What We Are About
It is the summer of 1979. I am sitting in a line in front of the Grand Theater. The Grand was a twin theater. The lower theater held 650 seats, and the upper 400 seats. It was built at the turn of the 20th century and it oozed history and tradition. That evening people in the line are excited, sharing what they have heard by word of mouth regarding the movie they are about to see. Some talk about how much their friends were scared when they saw it, others feign a depth of cinematic knowledge and tell their companion how this movie was the retelling of an acclaimed student movie. The usher opens the door and the eighty plus people who were waiting to get in approach the box office. The excitement heightened.
The movie is screening in the former upper balcony, I climbed the stairs and walked through the velvet-curtained doorway. It is obvious the auditorium is going to be packed. People are still talking about the movie. I sit down and wait. My friends and I are talking about the movie and movies in general. The lights dim and a hush falls over the audience. Two trailers play and then the feature begins.
When a Stranger Calls, directed by Fred Walton flickers on the screen and pull me and the audience around me into a highly frightened state. It was probably the most frightened I have ever been in a theater. Made for a budget of $1.5 million, the movie grossed $21 million at the box office. The movie has developed a large cult following over the years because of the first 20 minutes, now regarded by anyone who has any cinematic knowledge as one of the scariest openings in horror movie history. The opening sequence was highly influential for the horror genre and laid the foundation for future horror works.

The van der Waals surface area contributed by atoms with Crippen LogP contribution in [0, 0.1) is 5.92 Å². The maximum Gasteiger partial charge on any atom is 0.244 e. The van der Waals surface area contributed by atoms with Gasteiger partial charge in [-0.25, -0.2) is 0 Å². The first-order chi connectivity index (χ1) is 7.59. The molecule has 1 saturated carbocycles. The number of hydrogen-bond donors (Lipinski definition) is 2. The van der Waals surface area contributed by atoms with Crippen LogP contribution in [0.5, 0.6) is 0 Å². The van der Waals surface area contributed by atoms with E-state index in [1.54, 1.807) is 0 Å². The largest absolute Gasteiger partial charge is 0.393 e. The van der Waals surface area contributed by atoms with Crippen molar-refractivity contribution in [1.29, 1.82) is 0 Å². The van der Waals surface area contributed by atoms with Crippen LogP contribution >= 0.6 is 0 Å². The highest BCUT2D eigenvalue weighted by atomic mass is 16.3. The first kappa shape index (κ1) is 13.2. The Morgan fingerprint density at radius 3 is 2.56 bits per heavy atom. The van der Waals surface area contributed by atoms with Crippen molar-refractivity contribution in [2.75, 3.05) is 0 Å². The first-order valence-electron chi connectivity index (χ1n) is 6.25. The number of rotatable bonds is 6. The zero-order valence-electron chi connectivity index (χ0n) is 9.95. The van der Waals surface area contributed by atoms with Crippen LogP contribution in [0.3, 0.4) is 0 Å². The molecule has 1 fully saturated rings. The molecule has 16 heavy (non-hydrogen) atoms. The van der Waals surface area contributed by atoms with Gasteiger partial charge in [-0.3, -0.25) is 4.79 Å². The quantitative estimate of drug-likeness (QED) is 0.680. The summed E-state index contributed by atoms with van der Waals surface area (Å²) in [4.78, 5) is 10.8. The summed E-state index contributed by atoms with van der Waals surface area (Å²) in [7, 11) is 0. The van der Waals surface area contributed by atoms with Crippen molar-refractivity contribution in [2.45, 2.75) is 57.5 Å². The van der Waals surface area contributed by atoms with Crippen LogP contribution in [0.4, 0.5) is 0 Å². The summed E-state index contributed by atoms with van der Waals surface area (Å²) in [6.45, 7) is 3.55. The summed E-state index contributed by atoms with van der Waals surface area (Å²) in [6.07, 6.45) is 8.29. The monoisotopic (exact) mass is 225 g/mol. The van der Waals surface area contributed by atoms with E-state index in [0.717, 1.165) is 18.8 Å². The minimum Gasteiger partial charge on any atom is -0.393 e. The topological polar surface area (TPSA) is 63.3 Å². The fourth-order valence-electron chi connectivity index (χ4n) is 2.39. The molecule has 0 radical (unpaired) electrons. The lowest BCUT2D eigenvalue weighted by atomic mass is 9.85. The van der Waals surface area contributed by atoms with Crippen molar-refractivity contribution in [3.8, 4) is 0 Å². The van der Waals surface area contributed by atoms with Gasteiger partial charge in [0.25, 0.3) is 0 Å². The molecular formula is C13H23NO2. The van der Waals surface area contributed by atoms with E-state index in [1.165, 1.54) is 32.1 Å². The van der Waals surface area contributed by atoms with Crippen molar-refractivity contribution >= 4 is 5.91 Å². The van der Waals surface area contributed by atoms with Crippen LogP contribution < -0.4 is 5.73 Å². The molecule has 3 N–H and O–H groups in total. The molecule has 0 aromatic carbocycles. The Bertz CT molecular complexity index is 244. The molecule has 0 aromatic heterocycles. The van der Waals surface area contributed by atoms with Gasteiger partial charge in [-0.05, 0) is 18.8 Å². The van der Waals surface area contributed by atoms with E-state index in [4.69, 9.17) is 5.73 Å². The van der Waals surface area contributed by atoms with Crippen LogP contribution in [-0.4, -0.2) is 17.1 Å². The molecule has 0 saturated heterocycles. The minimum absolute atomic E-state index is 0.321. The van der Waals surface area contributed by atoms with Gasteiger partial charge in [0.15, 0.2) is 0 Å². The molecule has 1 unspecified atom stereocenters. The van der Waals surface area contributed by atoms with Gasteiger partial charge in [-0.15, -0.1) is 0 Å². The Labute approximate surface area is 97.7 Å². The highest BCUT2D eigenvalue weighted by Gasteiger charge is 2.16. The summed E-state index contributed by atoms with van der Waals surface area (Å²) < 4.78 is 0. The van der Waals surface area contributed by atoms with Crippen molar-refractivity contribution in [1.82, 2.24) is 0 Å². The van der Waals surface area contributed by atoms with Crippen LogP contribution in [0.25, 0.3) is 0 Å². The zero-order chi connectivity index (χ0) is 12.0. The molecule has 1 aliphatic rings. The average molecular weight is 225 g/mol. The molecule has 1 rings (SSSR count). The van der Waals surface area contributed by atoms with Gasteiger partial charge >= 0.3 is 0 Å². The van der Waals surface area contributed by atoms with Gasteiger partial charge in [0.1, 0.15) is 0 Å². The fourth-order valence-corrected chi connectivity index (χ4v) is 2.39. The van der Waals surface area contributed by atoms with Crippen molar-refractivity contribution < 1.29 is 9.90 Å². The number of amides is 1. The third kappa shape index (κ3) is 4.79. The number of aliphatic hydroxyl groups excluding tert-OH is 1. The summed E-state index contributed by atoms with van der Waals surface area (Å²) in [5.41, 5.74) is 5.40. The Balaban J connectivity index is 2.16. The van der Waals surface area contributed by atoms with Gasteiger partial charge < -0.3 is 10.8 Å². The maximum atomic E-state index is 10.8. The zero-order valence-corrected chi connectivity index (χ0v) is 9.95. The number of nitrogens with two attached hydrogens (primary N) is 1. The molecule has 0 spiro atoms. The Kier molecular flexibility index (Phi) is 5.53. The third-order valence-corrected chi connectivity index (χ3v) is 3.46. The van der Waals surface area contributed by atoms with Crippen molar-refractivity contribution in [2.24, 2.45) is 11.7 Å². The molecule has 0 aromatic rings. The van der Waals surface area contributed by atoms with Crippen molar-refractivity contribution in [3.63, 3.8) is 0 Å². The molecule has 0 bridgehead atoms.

What gave this movie life theatrically was the simple and pure fact that audiences really were fans of the movies back then. Movies were a social event, a happening and a foundation of the culture that existed at the time. Movies were important. Stars Wars signaled the end of the New Hollywood and volcanically altered the cinematic terrain. There were magazines on every aspect of the movies, from Photoplay to Fangoria to Starlog to Cinemaquest, each dealing with a distinct genre of the movies or a technical aspect. Movies dominated the cultural fabric of North America.
There was great diversity on what was played, drive-ins played B exploitation fare, arthouses played movies from the Asian, European, African and South American continents. In one week in any large American city, you could see Dona Flor and Her Two Husbands, a Brazilian comedy or the latest from that master of Hong Kong cinema, Tsui Hark. Movies were vital and electric and most importantly they excited audiences. The diversity of cinema was its strength. While Superman and other superhero comic-derived movies did business, they certainly did not dominate the box office. At that time diversity was indeed the movies strength and the reason why people got excited by both the spectacle and the intellectual exercise that can be cinema.
It wasn’t until Christopher Nolan’s The Dark Knight saw its release did superhero movies launch their bid for the dominance of movie screens. This began the steady and fixed decline of the diversity of the screen. It marks a turning point in the way studios conceived of its product offerings and it laid out the march towards oblivion.
Fast forward to 2019, movies are broken. While box office has had its ups and downs, but there is something different about the challenges of today. Today, clearly it can be difficult to tell the difference between struggle and outright decline and a possible collapse. The 2019 box office is down nine percent from last year, and soon the theaters’ with Netflix battle will be joined by Disney+, Apple+, WarnerMedia, and many many more. Expect all the major gaming publishers to join the streaming fray.
It is now more than obvious that movie theaters can’t survive just on superhero engorged releases, and that’s a problem for the movie industry, often the large budget Hollywood tent-poles are increasingly eliminating market space for the smaller more diverse movie. Superhero blockbusters can easily be equated to anabolic steroids. You get big fast but the reliance on them causes kidney disease, heart disease and the weakening of the immune system, The theater may rejoice regarding the box office for two or three weeks, but then reality cruelly descends upon them. The Marvel franchise is short term gain and long term agony.